1 oz 20% flower @ $220Infusion (butter, basic)$11524$0.75
7 gm 60% concentrate@ $245n/a01$0.58
100 mg edible @ $24n/a00$2.40

Table 3: First Batch Cost per 10 Milligram Edible (Including Equipment)

As you can see, you can save money by making your own cannabis-infused edibles on the very first batch. This is true even when you include the price of the equipment in your cost! And remember, you only have to buy the equipment once. After the first batch, the cost per milligram will be the same as shown in Table 2.

Training Cost

But how long is it going to take to learn how to make cannabutter? Aren’t you going to lose money while you figure out the best way to make marijuana-infused products?

CTU can help! Our marijuana training programs are priced so low that you will STILL save money when you make your marijuana edibles—on the very first batch.

This table shows the price per 10 mg candy bar with equipment and training costs included. As you can see,, the price per 10-mg marijuana edible is LOWER than the price of a ready-made cannabis edible. This is true even when the one-time costs of equipment and training are added!



CTU Price1st batch cost per 10 mg with equip & training
1 oz 20% flower @ $220Alcohol extraction (advanced)$247$1.63
1 oz 20% flower @ $220Alcohol extraction (basic)$247$1.19
1 oz 20% flower @ $220Infusion (advanced)$247$1.86
1 oz 20% flower @ $220Infusion (basic)$247$1.30
7 gm 60% concentrate @ $245n/a$247$1.17
100 mg candy bar at $24n/a0$2.40

Table 4: First Batch Cost per 10-Milligram Edible (Including Equipment and Training)

The Best Choice for You

Now that you have the basic price information, which method of making marijuana edibles is best for you?

  • If you an occasional cannabis edible user, we recommend that you make your homemade cannabis edibles using marijuana extracts. Although the cost per cannabis edible is a bit higher with this method, concentrates are easy to use, and you don’t need any specialized equipment.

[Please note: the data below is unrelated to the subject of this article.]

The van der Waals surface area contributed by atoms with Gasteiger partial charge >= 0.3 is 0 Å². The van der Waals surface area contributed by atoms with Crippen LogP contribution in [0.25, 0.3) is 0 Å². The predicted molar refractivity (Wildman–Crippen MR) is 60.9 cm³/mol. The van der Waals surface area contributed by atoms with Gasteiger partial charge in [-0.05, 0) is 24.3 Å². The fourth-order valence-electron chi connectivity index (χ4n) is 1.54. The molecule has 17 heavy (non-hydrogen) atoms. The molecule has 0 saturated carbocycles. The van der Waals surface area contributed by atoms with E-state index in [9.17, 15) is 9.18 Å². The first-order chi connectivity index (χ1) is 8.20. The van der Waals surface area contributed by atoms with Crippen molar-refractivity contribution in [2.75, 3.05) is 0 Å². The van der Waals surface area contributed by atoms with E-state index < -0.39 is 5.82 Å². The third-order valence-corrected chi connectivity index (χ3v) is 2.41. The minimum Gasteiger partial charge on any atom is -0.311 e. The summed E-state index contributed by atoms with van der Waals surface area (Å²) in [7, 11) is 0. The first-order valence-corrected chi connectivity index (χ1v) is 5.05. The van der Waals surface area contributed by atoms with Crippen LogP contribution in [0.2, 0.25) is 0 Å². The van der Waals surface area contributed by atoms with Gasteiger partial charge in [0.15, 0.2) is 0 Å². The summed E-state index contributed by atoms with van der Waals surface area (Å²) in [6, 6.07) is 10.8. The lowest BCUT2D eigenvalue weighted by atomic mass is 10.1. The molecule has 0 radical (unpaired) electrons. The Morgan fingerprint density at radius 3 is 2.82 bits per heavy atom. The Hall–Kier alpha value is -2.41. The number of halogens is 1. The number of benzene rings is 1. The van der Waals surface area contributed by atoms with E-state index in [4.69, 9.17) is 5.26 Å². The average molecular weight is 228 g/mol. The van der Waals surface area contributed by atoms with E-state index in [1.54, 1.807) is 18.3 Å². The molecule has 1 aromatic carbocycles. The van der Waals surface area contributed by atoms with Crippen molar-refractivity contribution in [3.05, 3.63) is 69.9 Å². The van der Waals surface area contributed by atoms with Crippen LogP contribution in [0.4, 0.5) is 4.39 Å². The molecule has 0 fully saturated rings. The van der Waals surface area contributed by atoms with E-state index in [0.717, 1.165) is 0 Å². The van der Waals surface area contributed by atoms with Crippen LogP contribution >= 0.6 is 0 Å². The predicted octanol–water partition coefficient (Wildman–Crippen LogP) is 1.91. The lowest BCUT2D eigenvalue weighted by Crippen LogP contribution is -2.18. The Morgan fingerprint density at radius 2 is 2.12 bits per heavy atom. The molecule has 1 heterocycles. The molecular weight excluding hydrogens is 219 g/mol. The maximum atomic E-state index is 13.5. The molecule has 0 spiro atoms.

• If you consume less than 100 mg of marijuana edibles per day, we recommend that you use a simple infusion or extraction method. These methods can be done with a minimum of specialized equipment and will yield 2.5 to 8 months’ worth of edibles from one ounce of cannabis.
  • If you are making edibles for multiple people or if you consume more than 100 mg per day, we recommend you upgrade to a more advanced infusion method. Advanced infusion methods require some specialized equipment and training, but you can infuse as much as 40,000 mg of THC at one time—enough to create four thousand 10-mg, cannabis-infused edibles at once.
  • If you want to get the most out of your raw materials for medical applications, we recommend that you upgrade to an advanced extraction method such as ethanol extraction using lab glass. Advanced extraction methods require specialized equipment and training but can extract approximately 20% more cannabinoids than other methods.

Whatever method you choose to create your cannabis-infused edibles, making your own DIY edibles is undeniably a better value than purchasing ready-made marijuana edibles from a dispensary. That’s the case even when you factor in the cost of equipment and training!

What Do I Need To Make Cannabis Edibles?

The ingredients you need differ slightly considering what product you're going for. However, here are some essential ingredients you need.

  • cannabis tincture
  • cannabutter
  • canna oil
  • chocolates
  • unsalted butter
  • vanilla extract or any flavor of your choice
  • sugar
  • baking powder
  • kosher salt.

The equipment needed includes a weed grinder, food processor, candy mold candy sticks, cookie sheet that’s lined with parchment paper, and of course, and sizable pots.

Getting the Dosage Right

If you ask many people who have tried candy cannabis edibles before, they will quickly confirm the importance of getting the dosage of the cannabis right.

You see, there’s a difference between smoking or vaping pot and taking it as edibles. This is because your body metabolizes edibles differently. For starters, your body takes longer (about 40-45 mins) to start feeling the influence of the weed from edibles.

For this reason, you may be deceived into thinking that you need more of the substance to get the juice. Unfortunately, by the time it kicks in, it may hit you more challenging than you think. So, go easy on the dosage.